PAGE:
Is art that appears to be “about art” ever only limited to that scope of investigation? I’d say it’s doubtful, mostly because mechanisms of power reproduce themselves throughout social institutions, so to reflect upon the constitutive components of an artistic medium (as well as its historical and contemporary contexts) possesses at least the potential of a transferrable method by which one might fashion new freedoms—not through a rebellion from upheld traditional forms but through critical relationships to them. The monochrome continues to do this. Distilled to an uninterrupted plane, color, texture, scale and the tools for applying material (all usually in some way present in most artworks) are amplified, inviting investigation into the parts that comprise the art. In the best of cases, consideration of the conditions of display is inspired as well. The monochrome as a form also holds up under projections: historically used for such diverse conceptual conceits as Suprematism, color field painting, the “radical painting group,” and most recently one of several working modes bizarrely attributed by Ken Johnson to “soccer mom” aesthetics. A century after Kazimir Malevich painted his canvas “Black Square” in 1915, artists continue figuring out how to take apart the language of art-making so that the parsed vocabulary can speak to the power of the entire system. Read the rest of this entry »
Alex Bradley Cohen and Marissa Neuman. “Living to Work Together,” installation view at Roman Susan
“Please take off your shoes” welcomes viewers as they enter Roman Susan to seek refuge from the barren cold. Playfully enhanced with black painted bubble letters and animated stick-like legs, the five words sprawl across the front wall of the gallery. Their placement is not only a polite request for compliance, but also an invitation to actively participate. Take off your shoes, as to not ruin the floor. Take off your shoes, so your feet may stand where ours have.
In Alex Bradley Cohen and Marissa Neurman’s collaborative room-sized installation piece, “Living to Work Together,” a mixture of primary colors and bold shapes have been stitched, painted, stapled and strung across all facades of the space, beginning with the floor. The carpeting has been transformed into a type of jigsaw puzzle composed of large triangular pieces of felt that have been first fitted and then visibly sewn together. The sharp shapes further reinforce the abnormal, angular floor plan of the gallery, as do a series of patterned ceramic pieces that politely form a line on a shelf that stretches diagonally in front of the gallery’s storefront window. In the window hang three large-scale felt tapestries that lack the calculated, flat appearance of the floor; instead their odd shapes and snippets of varying colors layer atop each other like unmixed paint on a canvas. Read the rest of this entry »
Shio Kusaka. Installation of ceramic pots currently on view at Shane Campbell Gallery.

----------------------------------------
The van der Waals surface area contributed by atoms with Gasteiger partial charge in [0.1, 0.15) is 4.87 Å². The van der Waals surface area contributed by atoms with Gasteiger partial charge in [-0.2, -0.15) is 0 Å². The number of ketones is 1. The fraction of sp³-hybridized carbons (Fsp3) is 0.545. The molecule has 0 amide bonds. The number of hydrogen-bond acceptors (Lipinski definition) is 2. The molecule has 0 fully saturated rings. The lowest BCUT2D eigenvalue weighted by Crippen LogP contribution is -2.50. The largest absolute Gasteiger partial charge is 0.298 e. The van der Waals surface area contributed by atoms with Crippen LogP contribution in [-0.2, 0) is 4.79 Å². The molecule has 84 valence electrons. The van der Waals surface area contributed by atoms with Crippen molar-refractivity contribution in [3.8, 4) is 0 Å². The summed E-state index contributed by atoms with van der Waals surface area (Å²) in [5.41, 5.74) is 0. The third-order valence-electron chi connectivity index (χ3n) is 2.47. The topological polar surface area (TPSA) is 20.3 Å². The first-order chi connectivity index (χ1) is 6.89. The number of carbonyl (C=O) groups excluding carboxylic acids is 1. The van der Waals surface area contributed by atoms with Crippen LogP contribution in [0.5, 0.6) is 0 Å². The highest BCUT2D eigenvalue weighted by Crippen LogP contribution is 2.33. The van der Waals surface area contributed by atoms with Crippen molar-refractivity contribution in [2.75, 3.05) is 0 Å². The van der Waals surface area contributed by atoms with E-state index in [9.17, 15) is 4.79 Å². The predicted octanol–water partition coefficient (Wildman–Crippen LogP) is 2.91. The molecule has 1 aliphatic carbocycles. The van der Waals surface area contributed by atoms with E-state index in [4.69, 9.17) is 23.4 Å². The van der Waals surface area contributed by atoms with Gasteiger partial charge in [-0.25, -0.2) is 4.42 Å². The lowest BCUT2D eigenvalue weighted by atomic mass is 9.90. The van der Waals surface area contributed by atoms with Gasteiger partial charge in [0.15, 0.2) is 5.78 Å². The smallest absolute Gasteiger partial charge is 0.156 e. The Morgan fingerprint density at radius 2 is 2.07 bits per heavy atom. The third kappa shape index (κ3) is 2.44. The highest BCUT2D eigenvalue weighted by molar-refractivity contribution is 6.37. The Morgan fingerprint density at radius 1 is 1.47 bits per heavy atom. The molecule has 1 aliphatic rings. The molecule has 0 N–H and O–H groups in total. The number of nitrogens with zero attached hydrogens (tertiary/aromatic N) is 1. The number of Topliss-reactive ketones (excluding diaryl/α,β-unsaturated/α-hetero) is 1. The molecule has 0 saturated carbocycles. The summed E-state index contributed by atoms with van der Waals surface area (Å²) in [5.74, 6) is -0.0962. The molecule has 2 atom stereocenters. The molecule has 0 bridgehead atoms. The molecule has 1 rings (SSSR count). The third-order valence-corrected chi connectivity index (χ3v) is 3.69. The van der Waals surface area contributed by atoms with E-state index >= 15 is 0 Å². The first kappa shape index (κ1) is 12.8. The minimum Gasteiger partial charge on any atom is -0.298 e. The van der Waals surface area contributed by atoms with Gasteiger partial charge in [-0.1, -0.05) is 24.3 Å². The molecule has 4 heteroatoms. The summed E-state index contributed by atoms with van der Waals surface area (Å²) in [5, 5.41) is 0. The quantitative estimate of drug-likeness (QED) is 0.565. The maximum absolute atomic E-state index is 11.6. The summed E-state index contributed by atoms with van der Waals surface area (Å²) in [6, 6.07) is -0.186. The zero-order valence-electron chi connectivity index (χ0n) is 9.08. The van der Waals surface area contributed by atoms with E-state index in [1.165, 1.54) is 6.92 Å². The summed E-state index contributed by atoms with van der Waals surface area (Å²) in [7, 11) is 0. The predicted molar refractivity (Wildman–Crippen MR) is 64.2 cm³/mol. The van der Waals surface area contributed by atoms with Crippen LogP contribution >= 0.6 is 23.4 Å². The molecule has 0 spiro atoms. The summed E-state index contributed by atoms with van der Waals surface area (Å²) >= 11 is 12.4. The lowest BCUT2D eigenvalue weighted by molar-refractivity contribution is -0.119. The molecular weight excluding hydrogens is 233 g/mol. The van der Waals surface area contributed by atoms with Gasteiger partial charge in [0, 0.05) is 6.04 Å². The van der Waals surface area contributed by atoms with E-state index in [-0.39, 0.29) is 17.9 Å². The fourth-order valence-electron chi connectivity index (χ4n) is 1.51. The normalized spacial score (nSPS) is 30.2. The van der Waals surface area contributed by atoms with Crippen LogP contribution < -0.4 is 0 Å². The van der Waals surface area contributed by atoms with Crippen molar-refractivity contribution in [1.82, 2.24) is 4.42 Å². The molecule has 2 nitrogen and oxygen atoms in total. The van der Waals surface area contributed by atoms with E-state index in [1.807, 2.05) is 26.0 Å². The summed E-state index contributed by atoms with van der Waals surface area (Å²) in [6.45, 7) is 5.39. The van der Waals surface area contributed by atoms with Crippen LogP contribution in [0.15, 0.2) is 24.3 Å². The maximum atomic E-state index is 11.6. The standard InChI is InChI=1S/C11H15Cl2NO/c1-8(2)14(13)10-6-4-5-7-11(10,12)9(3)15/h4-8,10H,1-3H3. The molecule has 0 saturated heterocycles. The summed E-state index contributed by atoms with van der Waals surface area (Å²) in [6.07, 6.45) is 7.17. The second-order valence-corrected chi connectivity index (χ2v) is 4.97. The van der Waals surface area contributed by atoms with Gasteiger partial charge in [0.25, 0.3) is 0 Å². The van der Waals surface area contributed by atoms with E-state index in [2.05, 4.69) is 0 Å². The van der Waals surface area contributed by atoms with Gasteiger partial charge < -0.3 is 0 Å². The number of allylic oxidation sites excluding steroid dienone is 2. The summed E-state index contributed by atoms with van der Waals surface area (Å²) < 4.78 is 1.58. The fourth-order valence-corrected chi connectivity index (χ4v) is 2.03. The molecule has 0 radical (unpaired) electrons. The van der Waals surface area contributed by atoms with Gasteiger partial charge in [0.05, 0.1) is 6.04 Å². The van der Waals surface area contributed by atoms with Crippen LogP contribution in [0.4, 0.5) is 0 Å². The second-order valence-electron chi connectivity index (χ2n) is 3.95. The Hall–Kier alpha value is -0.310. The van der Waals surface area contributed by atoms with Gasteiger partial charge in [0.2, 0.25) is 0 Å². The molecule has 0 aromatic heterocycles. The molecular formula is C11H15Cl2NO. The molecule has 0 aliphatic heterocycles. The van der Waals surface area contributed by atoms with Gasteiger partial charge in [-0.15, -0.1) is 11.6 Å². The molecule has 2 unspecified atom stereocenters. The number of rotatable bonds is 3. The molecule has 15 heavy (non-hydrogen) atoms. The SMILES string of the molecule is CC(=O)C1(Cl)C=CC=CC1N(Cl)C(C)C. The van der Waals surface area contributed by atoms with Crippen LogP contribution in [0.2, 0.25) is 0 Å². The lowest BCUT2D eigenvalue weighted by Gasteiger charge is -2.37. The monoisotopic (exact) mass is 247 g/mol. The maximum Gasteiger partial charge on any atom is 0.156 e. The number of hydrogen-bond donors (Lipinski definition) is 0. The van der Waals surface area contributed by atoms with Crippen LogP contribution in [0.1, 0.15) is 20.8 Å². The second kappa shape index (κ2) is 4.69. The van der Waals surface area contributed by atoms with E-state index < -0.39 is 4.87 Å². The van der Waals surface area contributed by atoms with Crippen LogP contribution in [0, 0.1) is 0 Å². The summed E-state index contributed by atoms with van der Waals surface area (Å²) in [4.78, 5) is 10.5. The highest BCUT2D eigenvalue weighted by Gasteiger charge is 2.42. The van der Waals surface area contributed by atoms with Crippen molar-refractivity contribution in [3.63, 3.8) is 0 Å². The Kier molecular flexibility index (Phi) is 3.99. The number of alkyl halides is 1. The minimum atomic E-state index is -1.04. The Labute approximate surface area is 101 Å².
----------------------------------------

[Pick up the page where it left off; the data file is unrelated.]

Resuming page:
Japanese-born, American-trained ceramicist Shio Kusaka appears to be standing in both worlds. Formally, she’s one-hundred percent Japanese, making the cups and bowls of conventional Japanese pottery with a simple, gentle, flowing, balanced, slightly off-kilter, understated sense of design and craftsmanship. Every detail is rewarding—from the firm footing, through the delicate thin walls, up to the inviting, sharply drawn orifice. But conceptually, she’s a contemporary American artist, hunting for that mysterious, ever-alluring boundary between tiresome banality and unique revelation. Read the rest of this entry »
Josef Strau. “Raft,” 2014
The application referenced in the title of Josef Strau’s first museum exhibition in the United States, “The New World Application for Turtle Island,” is a fantastical art-and-text alternative to the formal procedures for a green card, and Turtle Island is a name given to the North American continent by its indigenous peoples. The Renaissance Society is filled with the Austrian-born nomad’s sensitively indulgent bricolage of Americana used to deconstruct histories of European invasion and colonization alongside his more personal accounts of exploring the United States and Mexico. Strau poses uneasy questions about the ethics and aesthetics that accompany cultural trade, not least of all his globetrotting presence as an after-effect of prior violent usurpations of place. His knowingly disjointed installation grapples with the conditions of being an outsider—and perhaps more confounding, an insider—in these places he holds dear. Read the rest of this entry »
Eliza Myrie. “diamond, diamond, graphite,” graphite and paper, dimensions variable
In “go/figure,” Eliza Myrie and Daniel Giles converse over problems with abstraction, distortion and obfuscation of black bodies’ representations. Their respective historical research and process-based practices make manifest obscured features in histories of African mining and the craft objects of black slaves in the American South. Read the rest of this entry »